Development of a dialysis in vitro release method for biodegradable microspheres

University of Kentucky, Lexington, Kentucky, United States
AAPS PharmSciTech (Impact Factor: 1.64). 02/2005; 6(2):E323-8. DOI: 10.1208/pt060242
Source: PubMed


The purpose of this research was to develop a simple and convenient in vitro release method for biodegradable microspheres using a commercially available dialyzer. A 25 KD MWCO Float-a-Lyzer was used to evaluate peptide diffusion at 37 degrees C and 55 degrees C in different buffers and assess the effect of peptide concentration. In vitro release of Leuprolide from PLGA microspheres, having a 1-month duration of action, was assessed using the dialyzer and compared with the commonly used sample and separate method with and without agitation. Peptide diffusion through the dialysis membrane was rapid at 37 degrees C and 55 degrees C in all buffers and was independent of peptide concentration. There was no detectable binding to the membrane under the conditions of the study. In vitro release of Leuprolide from PLGA microspheres was tri-phasic and was complete in 28 days with the dialysis technique. With the sample and separate technique, linear release profiles were obtained with complete release occurring under conditions of agitation. Diffusion through the dialysis membrane was sufficiently rapid to qualify the Float-a-Lyzer for an in vitro release system for microparticulate dosage forms. Membrane characteristics render it useful to study drug release under real-time and accelerated conditions.

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Available from: Patrick P Deluca, Jun 13, 2014
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    • "Thus, modulating particle size is an effective approach to ensure initial burst. Burst release may also be used to provide a loading or bolus dose prior to the slow sustained release of drug from the inner matrix of the microspheres, especially with certain classes of therapeutic agents like LHRH superagonists [23]. Hence, in this study, for a watersoluble peptide like Leuprolide in small sized microspheres, a high surface to volume ratio suggested a strong possibility of initial burst release at the early time point(s). "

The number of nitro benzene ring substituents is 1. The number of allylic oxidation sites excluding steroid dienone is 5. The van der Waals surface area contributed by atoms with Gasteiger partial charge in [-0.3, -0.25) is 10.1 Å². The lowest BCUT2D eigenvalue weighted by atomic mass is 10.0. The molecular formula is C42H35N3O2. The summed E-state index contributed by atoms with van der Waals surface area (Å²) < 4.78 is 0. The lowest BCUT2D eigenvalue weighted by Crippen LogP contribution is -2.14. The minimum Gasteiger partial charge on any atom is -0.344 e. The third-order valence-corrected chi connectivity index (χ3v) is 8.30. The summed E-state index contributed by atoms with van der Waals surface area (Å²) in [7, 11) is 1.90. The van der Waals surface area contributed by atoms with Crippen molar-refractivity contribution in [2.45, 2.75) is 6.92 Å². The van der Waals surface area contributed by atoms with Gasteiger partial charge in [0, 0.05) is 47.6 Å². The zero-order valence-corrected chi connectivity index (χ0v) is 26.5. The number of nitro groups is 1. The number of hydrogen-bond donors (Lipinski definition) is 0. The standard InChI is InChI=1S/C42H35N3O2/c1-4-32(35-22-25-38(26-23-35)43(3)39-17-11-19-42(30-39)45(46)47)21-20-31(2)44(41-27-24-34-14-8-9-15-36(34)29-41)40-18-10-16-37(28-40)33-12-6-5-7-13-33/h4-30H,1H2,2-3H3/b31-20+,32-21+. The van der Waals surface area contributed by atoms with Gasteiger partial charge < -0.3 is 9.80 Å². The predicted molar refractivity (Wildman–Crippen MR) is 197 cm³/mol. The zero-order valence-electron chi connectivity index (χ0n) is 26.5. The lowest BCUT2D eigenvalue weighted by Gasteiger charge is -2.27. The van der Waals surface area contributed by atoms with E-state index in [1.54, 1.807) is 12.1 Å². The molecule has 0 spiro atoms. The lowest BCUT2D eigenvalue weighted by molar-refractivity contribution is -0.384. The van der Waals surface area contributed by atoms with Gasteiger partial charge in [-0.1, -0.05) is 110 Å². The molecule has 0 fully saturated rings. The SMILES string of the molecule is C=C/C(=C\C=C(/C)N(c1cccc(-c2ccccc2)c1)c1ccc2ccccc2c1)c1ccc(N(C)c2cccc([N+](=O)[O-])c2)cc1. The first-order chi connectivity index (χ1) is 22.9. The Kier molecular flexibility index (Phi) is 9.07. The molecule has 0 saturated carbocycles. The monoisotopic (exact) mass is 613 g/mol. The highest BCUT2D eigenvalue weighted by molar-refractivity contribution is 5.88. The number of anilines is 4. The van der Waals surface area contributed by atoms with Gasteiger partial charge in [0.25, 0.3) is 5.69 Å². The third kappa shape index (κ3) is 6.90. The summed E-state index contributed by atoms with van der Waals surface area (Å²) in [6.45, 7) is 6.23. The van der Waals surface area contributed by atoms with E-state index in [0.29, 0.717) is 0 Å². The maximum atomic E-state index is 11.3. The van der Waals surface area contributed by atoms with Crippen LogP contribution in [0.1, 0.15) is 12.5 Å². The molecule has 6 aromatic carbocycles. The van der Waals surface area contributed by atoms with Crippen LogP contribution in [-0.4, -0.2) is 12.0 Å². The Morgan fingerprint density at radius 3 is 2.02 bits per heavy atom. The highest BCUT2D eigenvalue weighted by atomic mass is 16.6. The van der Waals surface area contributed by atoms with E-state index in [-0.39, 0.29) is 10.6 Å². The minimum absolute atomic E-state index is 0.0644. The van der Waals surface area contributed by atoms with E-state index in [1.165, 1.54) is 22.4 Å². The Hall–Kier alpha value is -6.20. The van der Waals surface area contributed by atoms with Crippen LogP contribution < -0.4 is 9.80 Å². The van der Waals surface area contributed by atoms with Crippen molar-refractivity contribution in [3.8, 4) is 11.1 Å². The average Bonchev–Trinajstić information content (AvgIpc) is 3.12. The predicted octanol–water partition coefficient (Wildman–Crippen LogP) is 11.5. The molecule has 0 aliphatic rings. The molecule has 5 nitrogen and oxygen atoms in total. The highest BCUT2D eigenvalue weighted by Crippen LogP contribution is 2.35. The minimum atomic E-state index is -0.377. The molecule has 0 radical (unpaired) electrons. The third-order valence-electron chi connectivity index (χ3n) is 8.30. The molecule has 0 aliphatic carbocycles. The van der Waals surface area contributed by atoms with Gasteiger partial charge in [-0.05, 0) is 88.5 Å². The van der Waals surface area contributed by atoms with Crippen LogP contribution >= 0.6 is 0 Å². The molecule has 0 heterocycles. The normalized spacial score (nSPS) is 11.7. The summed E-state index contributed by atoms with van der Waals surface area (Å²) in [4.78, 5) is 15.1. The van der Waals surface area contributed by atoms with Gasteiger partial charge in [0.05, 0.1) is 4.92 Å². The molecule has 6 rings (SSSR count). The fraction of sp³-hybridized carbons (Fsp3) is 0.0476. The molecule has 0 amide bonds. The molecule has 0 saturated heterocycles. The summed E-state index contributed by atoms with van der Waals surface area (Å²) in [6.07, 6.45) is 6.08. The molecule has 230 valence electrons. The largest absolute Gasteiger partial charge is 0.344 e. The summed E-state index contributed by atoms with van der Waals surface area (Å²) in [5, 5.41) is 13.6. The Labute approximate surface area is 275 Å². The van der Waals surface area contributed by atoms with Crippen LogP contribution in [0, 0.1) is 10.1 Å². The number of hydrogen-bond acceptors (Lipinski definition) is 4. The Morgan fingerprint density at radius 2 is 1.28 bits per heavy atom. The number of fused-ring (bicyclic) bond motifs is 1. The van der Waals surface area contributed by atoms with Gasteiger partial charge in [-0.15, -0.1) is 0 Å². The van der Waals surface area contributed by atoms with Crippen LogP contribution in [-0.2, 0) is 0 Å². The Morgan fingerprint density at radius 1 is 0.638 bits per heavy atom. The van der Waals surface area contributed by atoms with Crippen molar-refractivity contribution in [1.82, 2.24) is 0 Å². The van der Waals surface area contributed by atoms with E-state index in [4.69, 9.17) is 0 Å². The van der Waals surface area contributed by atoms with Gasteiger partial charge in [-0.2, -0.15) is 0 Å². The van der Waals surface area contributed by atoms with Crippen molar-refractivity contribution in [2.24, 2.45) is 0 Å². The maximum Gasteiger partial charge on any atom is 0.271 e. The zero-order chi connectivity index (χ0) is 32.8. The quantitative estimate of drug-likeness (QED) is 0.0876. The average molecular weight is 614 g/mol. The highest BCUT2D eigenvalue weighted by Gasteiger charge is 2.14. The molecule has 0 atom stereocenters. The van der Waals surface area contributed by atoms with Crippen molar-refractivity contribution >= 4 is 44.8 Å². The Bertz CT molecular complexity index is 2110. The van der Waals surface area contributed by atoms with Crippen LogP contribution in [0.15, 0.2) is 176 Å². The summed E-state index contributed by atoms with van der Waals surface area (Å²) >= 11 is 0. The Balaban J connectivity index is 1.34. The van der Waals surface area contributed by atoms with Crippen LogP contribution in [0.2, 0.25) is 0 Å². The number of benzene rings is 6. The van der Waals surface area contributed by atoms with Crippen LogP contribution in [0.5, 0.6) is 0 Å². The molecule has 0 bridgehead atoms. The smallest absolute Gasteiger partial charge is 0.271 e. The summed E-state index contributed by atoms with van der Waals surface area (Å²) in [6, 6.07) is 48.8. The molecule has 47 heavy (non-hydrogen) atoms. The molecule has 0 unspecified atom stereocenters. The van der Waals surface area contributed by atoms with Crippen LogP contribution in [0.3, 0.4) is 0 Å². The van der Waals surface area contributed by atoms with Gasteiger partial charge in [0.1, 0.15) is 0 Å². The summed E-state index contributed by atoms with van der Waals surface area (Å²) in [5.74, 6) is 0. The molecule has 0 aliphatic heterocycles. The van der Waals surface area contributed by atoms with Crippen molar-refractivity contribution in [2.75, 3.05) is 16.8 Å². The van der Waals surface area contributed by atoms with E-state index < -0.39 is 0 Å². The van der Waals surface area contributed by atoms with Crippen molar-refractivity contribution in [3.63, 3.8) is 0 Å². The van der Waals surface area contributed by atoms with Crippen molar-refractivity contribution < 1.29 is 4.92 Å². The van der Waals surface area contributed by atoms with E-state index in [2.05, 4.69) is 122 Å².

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    ABSTRACT: This study explores the mechanistic aspects of in vitro release from biodegradable microspheres with the objective of understanding the effect of the unstirred water layer on polymer degradation and drug release. In vitro drug release experiments on Leuprolide PLGA microspheres were performed under “static” and “continuous” agitation conditions using the “sample and separate” method. At specified time intervals, polymer degradation, mass loss, and drug release were assessed. While molecular weight and molecular number profiles for “static” and “continuous” samples were indistinct, mass loss occurred at a faster rate in “continuous” samples than under “static” conditions. In vitro results describe a fourfold difference in drug release rates between the “continuous” and “static” samples, ascribed to the acceleration of various processes governing release, including elimination of the boundary layer. The findings were confirmed by the fourfold increase in drug release rate when “static” samples were subjected to “continuous” agitation after 11 days. A schema was proposed to describe the complex in vitro release process from biodegradable polymer-drug dosage forms. These experiments highlight the manner in which the unstirred water layer influences drug release from biodegradable microspheres and stress the importance of selecting appropriate conditions for agitation during an in vitro release study.
    Full-text · Article · Jan 2015
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    • "Dialysis technique was used to evaluate drug release from PLGA NPs [14]. A dialysis tube (molecular weight cut-off: 8 kDa) containing 2 mg of nanoparticles suspended in 5 ml PBS (pH = 7.4) was dipped in a medium consisting of 20 ml PBS (pH =7.4) containing 0.1% Tween 80 and was continuously stirred on a shaker incubator for over 14 days at 37°C. "
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    • "Determination of in vitro protein release kinetics A Float-A-Lyzer ® (100 kDa MWCO 3 ml capacity, Spectra/Por ® ) was used for in vitro release kinetic studies (D'Souza and DeLuca, 2005). Preweighed amounts (10–60 mg) of protein-loaded freezedried microparticles were suspended in the release media (12 mM NaH 2 PO 4 ; 75 mM NaCI; 2 mM urea, and 62 mM imidazole pH 8) supplemented with 5 mM SDS as solubilising agent and 0.02% sodium azide as bacteriostatic agent. "
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